Last spring, as I was in the throes of student teaching suburban Chicagoland, my classmates in the city were buzzing about Chicago Public School’s decision to close the substitute teaching pool to new applicants. At the moment, we were disappointed to hear that our expectations of earning some well-deserved cash and teaching experience after our May graduation had been dashed. As the summer ensued I came to think of that decision as the gates of the almighty job market being closed, rather officially, in my face.
With few connections and essentially no experience, substitute teaching is an excellent way to get your foot in the door. There are over 21,000 teachers in CPS and, given that it’s such an enormous district, the principals hire directly for their school. They’re busy people. They need me right up under their nose, especially in a market that qualified resume-me as a dime-a-dozen.
So I tried suburban schools, parochial schools, private schools but quickly found that education in Chicago can be likened to a food chain; the conservatism demonstrated by CPS trickled its way down into my plan B, C, D and so on.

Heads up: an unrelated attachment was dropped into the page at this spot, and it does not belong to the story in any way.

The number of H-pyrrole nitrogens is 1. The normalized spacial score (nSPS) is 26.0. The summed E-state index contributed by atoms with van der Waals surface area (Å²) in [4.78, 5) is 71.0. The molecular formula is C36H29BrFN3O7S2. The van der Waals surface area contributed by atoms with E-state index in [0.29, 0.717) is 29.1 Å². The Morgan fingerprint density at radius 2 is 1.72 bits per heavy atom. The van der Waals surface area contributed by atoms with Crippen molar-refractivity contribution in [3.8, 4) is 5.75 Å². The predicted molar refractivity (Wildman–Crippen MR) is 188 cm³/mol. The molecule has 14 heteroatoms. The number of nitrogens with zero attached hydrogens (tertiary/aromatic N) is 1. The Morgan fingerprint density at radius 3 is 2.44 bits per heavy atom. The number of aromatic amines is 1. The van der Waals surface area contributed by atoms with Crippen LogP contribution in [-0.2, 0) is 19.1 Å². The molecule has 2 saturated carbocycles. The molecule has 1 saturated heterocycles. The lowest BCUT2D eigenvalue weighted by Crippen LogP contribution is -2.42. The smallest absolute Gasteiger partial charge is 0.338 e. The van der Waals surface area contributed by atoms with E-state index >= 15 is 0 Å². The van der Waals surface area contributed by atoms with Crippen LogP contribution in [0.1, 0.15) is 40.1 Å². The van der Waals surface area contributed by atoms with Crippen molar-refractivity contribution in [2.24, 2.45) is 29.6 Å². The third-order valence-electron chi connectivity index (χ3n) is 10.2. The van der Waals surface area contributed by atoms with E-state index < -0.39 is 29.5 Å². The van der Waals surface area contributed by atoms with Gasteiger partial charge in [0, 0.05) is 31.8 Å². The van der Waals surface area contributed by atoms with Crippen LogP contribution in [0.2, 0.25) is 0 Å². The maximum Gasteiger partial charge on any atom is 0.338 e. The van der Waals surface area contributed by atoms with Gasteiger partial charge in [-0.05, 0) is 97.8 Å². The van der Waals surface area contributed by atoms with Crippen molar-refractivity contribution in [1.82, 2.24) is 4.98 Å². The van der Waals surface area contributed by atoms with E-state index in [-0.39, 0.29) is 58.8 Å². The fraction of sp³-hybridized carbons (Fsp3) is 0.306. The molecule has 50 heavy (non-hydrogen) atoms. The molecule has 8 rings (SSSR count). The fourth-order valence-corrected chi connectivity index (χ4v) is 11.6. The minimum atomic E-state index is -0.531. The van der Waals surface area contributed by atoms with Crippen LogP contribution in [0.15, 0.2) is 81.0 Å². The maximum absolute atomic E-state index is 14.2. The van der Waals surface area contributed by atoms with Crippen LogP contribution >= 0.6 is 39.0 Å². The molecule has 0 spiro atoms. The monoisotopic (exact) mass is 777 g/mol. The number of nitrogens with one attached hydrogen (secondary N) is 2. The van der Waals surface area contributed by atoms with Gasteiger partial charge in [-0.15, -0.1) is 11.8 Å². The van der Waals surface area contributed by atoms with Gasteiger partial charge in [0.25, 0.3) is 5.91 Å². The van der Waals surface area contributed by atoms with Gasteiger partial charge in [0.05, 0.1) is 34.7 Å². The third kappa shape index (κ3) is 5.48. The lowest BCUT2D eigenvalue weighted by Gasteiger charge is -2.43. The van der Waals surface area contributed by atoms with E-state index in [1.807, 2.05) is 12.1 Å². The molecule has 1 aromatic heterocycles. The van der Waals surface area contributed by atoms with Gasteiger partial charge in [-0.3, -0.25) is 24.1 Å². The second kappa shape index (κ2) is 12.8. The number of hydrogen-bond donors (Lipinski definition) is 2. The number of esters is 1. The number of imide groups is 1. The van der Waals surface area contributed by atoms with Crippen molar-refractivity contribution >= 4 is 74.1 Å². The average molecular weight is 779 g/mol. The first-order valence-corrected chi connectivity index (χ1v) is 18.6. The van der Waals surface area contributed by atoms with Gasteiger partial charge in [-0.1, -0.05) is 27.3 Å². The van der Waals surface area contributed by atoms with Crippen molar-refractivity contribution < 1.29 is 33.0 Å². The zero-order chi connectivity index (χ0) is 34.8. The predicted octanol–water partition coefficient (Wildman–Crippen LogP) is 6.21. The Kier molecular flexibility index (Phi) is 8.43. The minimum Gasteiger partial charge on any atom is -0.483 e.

Nine months later, the gates re-open and I can’t help but feel a surge of optimism. The following excerpt from the email gives the specifics.
If you are a regularly certified teacher, CPS will review your application and select applicants who meet prescribed criteria and match the district’s hiring needs. We will make selections on a rolling basis, and we will invite selected applicants to attend substitute teacher hiring events to interview for potential positions. Please note that CPS will not invite all interested applicants to events, and we will not guarantee that all who attend will be hired. Instead, CPS will provide formal offer letters to applicants based on the specific needs of the district at the time of hire (e.g. geographic flexibility, grade-level and subject-area needs).
As you can see, my chances are still pretty slim. They are obligated to place formerly tenured CPS teachers first, and even after that I’m guaranteed nothing. Incredibly, this is a limited-time offer! On January 7th, they are again closing the pool.
True to my closing statement on my resume, I am undaunted by the prospects. I will get in and I will get a full-time classroom teaching position next fall.
So, cheers! To the impending re-titling of this blog in 2011.